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Published: November 8th 2014
We had enjoyed SE Asia but was time for something different so were quite happy to be heading out to Australia. The flights worked out well. Our long, overnight flight, Bangkok to Sydney was our introduction to Quantas. The jury is out, we might just have caught the cabin crew on a bad night. Sydney airport, at 7.15 am was manic. Queues every where. Guess several big overnight flights hit the customs and transfers sections all at the same time. Anyway, after following the advice of ground staff, i.e. just jump every queue ( didn't come easy being a well conditioned British queuing champion) we did make the flight to Cairns. Again on Quantas and fortunately a totally different experience, with relaxed and smiley crew.
Port Douglas is about an hour North of Cairns, on the North Queensland Coast and it is beautiful. A small permanent population swelled big time by visitors. Not quite like Bunn Leisure though. We had booked "By the sea", holiday apartment complex. Bedroom, kitchenette, shower etc, patio bordered by tropical garden. Lovely and not expensive. The beach (4 mile beach, as named by Captain Cook) is just 30 seconds away. The main road through town
with shops, restaurants and bars is just 30 seconds in the other direction.
Walking round the main spots doesn't take long, it's all quite compact. The modern history (post native inhabitants) kicks in around the late 1800's. Just a few old buildings remain, e.g the oldest courthouse in Queensland, St Mary's By The Sea (church).
It seems that the place's main claim to fame is to do with its climate and coastal position, with the Great Barrier Reef being a couple of miles off shore. Beyond the resort the sugar cane industry has been and still is a big industry. The goldfields, further inland, have been important too.
There are several providers for all things tourist. We chose a company called Calypso, to take us out to the Reef for a spot of snorkelling. Clearly a big money generating industry. Our boat, shared with about 50 other folks, looked brand spanking new and was purpose built for the job. We got to play on 3 different reef sites. The coral was lovely, the greatest diversity, anywhere. Lots of fish life too, but nothing big like turtles or reef sharks (harmless), this is their habitat, but we were
unlucky not to see any. One of the crew on the boat, Sue, was a marine biologist and she gave a wonderfully enthusiastic and informative briefing about all things ecological. Apparently the famous Nemo, the orange and white Clown Fish made famous by Walt Disney, is not that easy to find. We were impressed therefore on our last reef that she led a swim out to one specific anemone that was home to Nemo. After that we had to watch the film, borrowed from the apartments film library. Ah, lovely story, but so much real information within it too.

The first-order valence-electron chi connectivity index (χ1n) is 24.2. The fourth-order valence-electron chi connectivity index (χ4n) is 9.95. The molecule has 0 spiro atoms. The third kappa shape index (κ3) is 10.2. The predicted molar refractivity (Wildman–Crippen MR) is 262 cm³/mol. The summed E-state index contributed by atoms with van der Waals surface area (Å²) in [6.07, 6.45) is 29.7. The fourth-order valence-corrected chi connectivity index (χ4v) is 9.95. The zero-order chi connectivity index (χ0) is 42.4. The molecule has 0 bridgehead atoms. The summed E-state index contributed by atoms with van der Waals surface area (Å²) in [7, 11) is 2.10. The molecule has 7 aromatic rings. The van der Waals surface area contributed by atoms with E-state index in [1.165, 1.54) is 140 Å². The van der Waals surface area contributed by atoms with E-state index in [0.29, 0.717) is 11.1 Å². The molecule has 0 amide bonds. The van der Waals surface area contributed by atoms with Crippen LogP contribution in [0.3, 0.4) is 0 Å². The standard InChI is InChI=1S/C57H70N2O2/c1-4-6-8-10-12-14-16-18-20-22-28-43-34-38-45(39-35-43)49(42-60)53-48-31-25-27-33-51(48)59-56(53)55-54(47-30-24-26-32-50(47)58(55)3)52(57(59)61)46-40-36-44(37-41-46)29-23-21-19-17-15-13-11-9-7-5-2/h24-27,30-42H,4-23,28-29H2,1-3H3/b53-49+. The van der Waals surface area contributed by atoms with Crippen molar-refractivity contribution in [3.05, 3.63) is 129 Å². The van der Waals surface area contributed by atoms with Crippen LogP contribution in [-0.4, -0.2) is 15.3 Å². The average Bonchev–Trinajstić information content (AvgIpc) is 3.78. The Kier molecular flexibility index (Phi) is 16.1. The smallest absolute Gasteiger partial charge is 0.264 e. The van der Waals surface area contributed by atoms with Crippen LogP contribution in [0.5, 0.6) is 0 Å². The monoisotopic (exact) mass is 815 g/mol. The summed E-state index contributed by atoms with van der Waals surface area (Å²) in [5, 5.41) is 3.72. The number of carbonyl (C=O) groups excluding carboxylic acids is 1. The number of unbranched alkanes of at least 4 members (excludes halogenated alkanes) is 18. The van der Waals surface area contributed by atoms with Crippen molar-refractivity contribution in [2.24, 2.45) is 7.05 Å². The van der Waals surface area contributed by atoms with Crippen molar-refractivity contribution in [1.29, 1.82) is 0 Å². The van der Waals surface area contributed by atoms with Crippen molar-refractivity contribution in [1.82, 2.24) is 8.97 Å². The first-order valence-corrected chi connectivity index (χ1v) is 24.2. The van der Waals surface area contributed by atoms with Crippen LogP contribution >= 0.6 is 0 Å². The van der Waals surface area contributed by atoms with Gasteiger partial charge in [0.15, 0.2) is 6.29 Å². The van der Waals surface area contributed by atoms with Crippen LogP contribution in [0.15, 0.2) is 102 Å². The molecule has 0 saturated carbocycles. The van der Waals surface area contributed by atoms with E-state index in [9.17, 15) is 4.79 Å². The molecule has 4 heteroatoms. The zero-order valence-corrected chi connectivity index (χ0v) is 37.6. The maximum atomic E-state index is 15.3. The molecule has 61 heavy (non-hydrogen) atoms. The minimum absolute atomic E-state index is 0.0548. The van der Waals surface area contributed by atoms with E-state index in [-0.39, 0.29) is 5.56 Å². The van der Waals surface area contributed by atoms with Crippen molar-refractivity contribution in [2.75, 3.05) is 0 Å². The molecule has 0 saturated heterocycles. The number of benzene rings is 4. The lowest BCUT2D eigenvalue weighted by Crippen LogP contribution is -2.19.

For a more relaxed excursion we took a trip on a steam cruiser, Lady Douglas, up the Dickson inlet, a tidal mangrove waterway, home to crocs. Again a great feature of the trip was the brilliant commentary of the skipper who painted a super picture in words of the inlet's plant and animal life. Impressively, the skipper did manage to find us a crocodile, not that easy since by and large they lie in the water with just 30cms of head above the water, in this case the remaining 4 metres submerged.
Another great attraction that we got to
look at was the wildlife habitat centre. A bit like Cornwall's Eden Centre, but with animals as well as plant life. Fascinating to see so many of the country's iconic beasties, close up. I was impressed with the Koala ( not a bear, but a marsupial). This little chap gets to sleep, hugging the tree, for around 19 hours per day, every day!
Today's fun has been registering for tomorrow's marathon race. The Great Barrier Reef Marathon had dictated the timing and route we took in this leg of the holiday. During the summer we trained quite diligently, but having been away for 5 weeks, with no running at all, it's looking a bit of a daunting challenge. All mental strategies are being explored at the moment in the hope that a DNF can be avoided. There's no escaping the fact that this will hurt!
Tot: 2.362s; Tpl: 0.018s; cc: 12; qc: 28; dbt: 0.0196s; 2; m:saturn w:www (18.104.22.168); sld: 2;
; mem: 1.3mb